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What is a Summary Judgment?

Updated on February 18, 2010

Summary Judgment, in law, a means of obtaining a judgment in a civil lawsuit where there appears to be no triable issue. This avoids waiting the usual period of months, or even years, for the case to be reached on the regular trial calendar. The procedure is often used in the United States in both state and federal courts. It was developed to prevent a defendant who had no defense from delaying judgment (often in an effort to put his property out of reach of the plaintiff) by filing a sham answer and demanding a jury trial. The procedure was later expanded to include the much rarer case in which the defendant proved that a plaintiff had stated a sham claim for some ulterior purpose.

Defenses: Sham or in Good Faith?

In a typical case, the plaintiff who claims a right to an immediate judgment without waiting for the case to be reached on the regular trial calendar makes a motion for a summary judgment. It is not enough for the plaintiff merely to charge that the other party's defense is without merit; to expose a sham denial he must first produce evidence, usually by means of affidavits, tending to prove that the facts alleged in his own statement are probably true. If the defendant making the denial produces evidence tending to show that the facts adduced by the plaintiff are not true, the motion is denied and the case must await its turn on the trial calendar. If, however, the defendant does not produce evidence to support his denial, the motion for summary judgment is granted.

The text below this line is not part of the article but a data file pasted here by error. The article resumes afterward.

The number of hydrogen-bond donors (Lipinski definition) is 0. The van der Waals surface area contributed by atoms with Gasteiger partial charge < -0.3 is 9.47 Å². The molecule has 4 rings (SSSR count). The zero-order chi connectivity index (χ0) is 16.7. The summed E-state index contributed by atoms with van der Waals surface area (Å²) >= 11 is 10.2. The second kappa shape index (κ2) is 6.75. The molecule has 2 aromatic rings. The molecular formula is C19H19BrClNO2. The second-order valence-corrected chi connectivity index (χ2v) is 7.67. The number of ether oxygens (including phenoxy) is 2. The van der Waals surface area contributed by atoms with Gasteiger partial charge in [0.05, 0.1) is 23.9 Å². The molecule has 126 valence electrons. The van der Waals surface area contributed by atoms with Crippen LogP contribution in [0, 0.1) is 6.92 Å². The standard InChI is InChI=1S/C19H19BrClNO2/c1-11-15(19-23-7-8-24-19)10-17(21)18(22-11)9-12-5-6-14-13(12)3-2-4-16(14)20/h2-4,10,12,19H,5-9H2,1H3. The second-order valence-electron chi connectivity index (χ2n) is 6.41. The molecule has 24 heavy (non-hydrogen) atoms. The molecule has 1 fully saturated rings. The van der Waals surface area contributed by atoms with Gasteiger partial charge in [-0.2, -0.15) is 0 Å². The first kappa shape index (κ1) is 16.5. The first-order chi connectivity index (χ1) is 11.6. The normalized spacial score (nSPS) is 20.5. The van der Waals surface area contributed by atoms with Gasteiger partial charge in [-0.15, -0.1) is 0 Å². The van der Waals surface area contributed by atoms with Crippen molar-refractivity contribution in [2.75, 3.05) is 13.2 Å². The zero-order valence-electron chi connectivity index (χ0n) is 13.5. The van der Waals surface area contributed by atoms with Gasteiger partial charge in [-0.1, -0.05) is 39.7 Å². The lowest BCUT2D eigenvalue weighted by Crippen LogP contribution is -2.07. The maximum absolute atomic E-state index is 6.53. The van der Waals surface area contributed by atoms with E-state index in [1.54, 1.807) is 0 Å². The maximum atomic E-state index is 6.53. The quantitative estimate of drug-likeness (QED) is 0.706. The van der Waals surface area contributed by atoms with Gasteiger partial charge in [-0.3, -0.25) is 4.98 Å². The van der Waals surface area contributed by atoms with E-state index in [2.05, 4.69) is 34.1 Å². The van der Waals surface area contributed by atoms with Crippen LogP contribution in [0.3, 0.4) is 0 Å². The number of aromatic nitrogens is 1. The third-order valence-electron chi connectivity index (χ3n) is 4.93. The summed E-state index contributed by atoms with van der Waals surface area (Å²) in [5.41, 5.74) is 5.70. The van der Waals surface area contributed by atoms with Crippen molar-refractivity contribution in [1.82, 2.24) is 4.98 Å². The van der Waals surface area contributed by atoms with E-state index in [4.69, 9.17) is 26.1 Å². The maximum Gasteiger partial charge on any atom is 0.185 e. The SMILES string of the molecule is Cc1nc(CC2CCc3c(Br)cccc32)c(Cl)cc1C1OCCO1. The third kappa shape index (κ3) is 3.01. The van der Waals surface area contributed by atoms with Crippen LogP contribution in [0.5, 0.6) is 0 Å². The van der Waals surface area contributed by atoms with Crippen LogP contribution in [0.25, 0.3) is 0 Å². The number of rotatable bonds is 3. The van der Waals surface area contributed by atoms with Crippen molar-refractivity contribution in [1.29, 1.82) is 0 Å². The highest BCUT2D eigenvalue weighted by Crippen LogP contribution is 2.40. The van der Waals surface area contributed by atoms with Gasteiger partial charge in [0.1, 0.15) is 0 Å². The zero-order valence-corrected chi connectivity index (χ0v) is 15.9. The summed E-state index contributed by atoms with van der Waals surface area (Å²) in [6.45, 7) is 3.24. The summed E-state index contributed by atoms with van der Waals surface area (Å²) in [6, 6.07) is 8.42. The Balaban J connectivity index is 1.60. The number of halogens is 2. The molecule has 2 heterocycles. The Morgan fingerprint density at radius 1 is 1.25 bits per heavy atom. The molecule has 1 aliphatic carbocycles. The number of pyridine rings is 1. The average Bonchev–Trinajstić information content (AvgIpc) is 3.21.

In order to expose a sham statement of claim or defense, the party making the motion must produce evidence tending to prove that the other side's statement is false. If he fails, the motion is denied, and the case must be tried in regular course. If he succeeds, the party making the statement must then produce evidence to support its truth. If no such proof is forthcoming, judgment will be rendered immediately.

Basis for Summary Judgment

In summary judgment proceedings, supporting and opposing affidavits must be made on personal knowledge by persons competent to testify and must contain facts admissible in evidence. Generally a summary judgment is justified only if no material issue of fact survives the pleadings, affidavits, and depositional proof. If questions of fact appear, a trial is required.

English and American Legislation

Application of an 1855 English statute on summary judgments was limited to action on bills of exchange and promissory notes. Before the adoption in 1938 of the federal rules of civil procedure for the district courts of the United States, summary judgment procedure was not available in all types of cases. The first provision in California, for example, authorized the procedure only "in an action to recover upon a debt or upon a liquidated demand including an action to enforce or foreclose a lien or mortgage." The federal rules were the first to provide that the procedure should be available in every type of action without restriction.


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